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A few tips to make sure you have the smoothest, safest ride possible all winter.
Alright we said it, “winter.” Winter is coming. Though the leaves may still be a brilliant orange in some places, in others they’ve long since fallen and chilly residents are pulling their collars up against a biting wind. With the right gear and the right attitude, winter riding can be a (cool) breeze, but is it that easy for your bike as well?
Maintaining your bicycle properly through the winter is crucial to having a safe and enjoyable season. With salt, snow, slush, and various debris on the roads, your bicycle is going to need a lot more attention than it does through the summer to stay in top working order. And it’s going to take a little more work to keep your bike storage spot clean as well when all that snow melts off your tires. Here are a few quick tips and tricks on how to maintain your bicycle through winter so your ride stays happy and your place stays clean.
A minimalist fixie is a fun, zippy ride through the breezy of days of summer, but you’re going to need weigh that thing down with some brakes and fenders to make it through the winter in one relatively clean piece. Give your bike one thorough tune-up before winter really begins to make sure you’re starting out on the right foot (or should we say wheel), and make sure you’re outfitted with fenders, a good set of lights and reflectors, and well-working brakes and shifters.
It’s worth replacing your brake and shifter cables at the onset of winter, as water can get into the cable housing and reduce your braking and shifting performance over time. Cables are fairly inexpensive and available at any bike shop, and changing them somewhat regularly – but especially heading into winter – is a good idea. You can fill your cable housing with grease to prevent water and grime from finding its way in.
I know that seems like a lot, but put it this way, being diligent from the get-go is going to save you from requiring a professional tune-up (or a new crankset) once all the gunk of winter builds up and clogs your gears. Once a week, thoroughly clean your chain with a chain solvent such as Simple Green and a chain scrubber, available at most bike shops for $10 – $15. If you don’t have or don’t want a chain scrubber, an old toothbrush will do. If you don’t have or don’t want chain solvent, warm water and any degreasing dishsoap will do. Fenders also come in handy here as they not only eliminate the stripe up your back, they help keep your bike protected from road grime and slow down the build up of dirt. The right fenders do a great job stopping road shlock from being kicked up into your chain, bottom bracket, and drive train. Look for a set that has a mud flap.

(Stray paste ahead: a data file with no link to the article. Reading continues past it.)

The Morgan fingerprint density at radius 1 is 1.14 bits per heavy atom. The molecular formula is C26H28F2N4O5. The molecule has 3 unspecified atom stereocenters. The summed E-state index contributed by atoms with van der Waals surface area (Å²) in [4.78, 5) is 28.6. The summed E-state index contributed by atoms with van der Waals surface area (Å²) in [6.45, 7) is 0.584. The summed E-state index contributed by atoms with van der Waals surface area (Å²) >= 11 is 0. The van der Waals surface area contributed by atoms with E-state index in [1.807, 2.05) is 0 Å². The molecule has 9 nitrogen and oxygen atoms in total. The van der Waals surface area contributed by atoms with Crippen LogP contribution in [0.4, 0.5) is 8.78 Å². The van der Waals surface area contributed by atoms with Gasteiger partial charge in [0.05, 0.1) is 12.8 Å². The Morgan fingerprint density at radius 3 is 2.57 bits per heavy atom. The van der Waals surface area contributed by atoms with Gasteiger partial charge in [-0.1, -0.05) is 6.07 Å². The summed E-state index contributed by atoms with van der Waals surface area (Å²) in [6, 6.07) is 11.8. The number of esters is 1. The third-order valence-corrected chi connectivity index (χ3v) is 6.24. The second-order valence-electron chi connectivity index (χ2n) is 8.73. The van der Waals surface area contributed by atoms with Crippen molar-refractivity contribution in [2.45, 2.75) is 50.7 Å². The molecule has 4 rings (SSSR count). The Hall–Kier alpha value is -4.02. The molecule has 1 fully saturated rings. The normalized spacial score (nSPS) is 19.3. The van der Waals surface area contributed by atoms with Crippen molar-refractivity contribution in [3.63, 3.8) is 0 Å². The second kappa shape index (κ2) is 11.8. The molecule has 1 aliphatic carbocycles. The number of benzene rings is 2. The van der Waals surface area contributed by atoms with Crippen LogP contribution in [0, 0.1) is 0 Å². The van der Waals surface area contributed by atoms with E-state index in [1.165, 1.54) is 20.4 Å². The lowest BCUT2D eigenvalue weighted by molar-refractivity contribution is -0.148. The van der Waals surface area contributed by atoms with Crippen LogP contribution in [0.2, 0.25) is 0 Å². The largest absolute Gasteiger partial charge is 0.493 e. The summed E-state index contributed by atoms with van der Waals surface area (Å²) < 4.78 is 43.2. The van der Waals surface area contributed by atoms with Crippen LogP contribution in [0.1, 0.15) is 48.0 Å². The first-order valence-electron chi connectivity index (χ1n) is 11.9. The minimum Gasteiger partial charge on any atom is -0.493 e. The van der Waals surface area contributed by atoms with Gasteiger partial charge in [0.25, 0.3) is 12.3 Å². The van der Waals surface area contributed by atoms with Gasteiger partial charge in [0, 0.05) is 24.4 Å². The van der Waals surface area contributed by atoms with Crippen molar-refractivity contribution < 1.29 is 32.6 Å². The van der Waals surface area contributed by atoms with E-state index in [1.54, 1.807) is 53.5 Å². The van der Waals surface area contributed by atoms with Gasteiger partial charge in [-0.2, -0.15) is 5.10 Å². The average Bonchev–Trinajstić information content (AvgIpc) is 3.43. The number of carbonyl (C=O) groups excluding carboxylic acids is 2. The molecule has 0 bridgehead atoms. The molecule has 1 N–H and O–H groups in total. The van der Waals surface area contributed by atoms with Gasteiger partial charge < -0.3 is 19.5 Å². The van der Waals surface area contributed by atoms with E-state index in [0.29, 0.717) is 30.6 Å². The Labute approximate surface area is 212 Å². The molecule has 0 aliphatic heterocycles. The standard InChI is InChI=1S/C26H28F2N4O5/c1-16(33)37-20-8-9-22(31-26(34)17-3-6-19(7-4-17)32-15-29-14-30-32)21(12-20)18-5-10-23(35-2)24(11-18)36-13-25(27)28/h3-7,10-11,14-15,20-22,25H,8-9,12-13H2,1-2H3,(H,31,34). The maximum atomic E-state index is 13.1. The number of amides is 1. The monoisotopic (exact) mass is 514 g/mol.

When cleaning make sure to get into the hard-to-reach areas between the cogs to get stubborn bits of grease that will have picked up road grime. If you really want to get into it and have some time, you can take the chain off and soak it in solvent, but a good scrub usually does the trick. Once it’s all fresh and clean, re-grease the chain with an oil-based lubricant and shift through the gears.
All of this is going to be a lot easier to do if your bike is lifted. Feedback Sports has work stands for home and professional use ranging from $129.99 to $284 USD. If you don’t want to spring for the work stand, you can also double up on bike storage with any of their bike columns or racks, and work gently with the bike on the rack.
Every. Single. Time. You wouldn’t come home from a day at the pool and throw a wet bathing suit back in your drawer, so don’t put a wet bicycle in your hallway. Just keep an old towel where you store your bike and make it a necessary part of your homecoming ritual. Wipe the frame, rims, spokes, chainrings, cogset, chain, brake cables, and cranks to prevent rusting and stem the tide of water trickling down your hallway as the snow melts.
Your bicycle and your floors will thank you.
Brake pads wear out much more quickly in wet, grimy conditions than they do in the summer, so it’s worth checking them with some regularity to make sure they’re not disappearing altogether. Most brake pads have a wear line indicator which you want to ensure you don’t go below. Use your handy old toothbrush to get between the brake blocks and rims to remove any bits of grime which might be stuck in there.
If you didn’t replace your brake cables and you find your brakes aren’t working very well as you move through winter, taking them out, cleaning them and re-greasing them will go a long way to breathe new life into tired cables.
Seriously, despite requiring that bit of extra effort, winter riding is really a blast. Stay warm, ride safely, and have fun!
You love your bike. Feedback Sports can help you keep it clean and happy until your next ride. From wash and work stands to bike storage, they’ve got you covered. Check out their sleek, yet functional products and you’ll feel like you have your very own bike shop right at home…only without the neon “open” sign (although technically, you COULD roll that way…).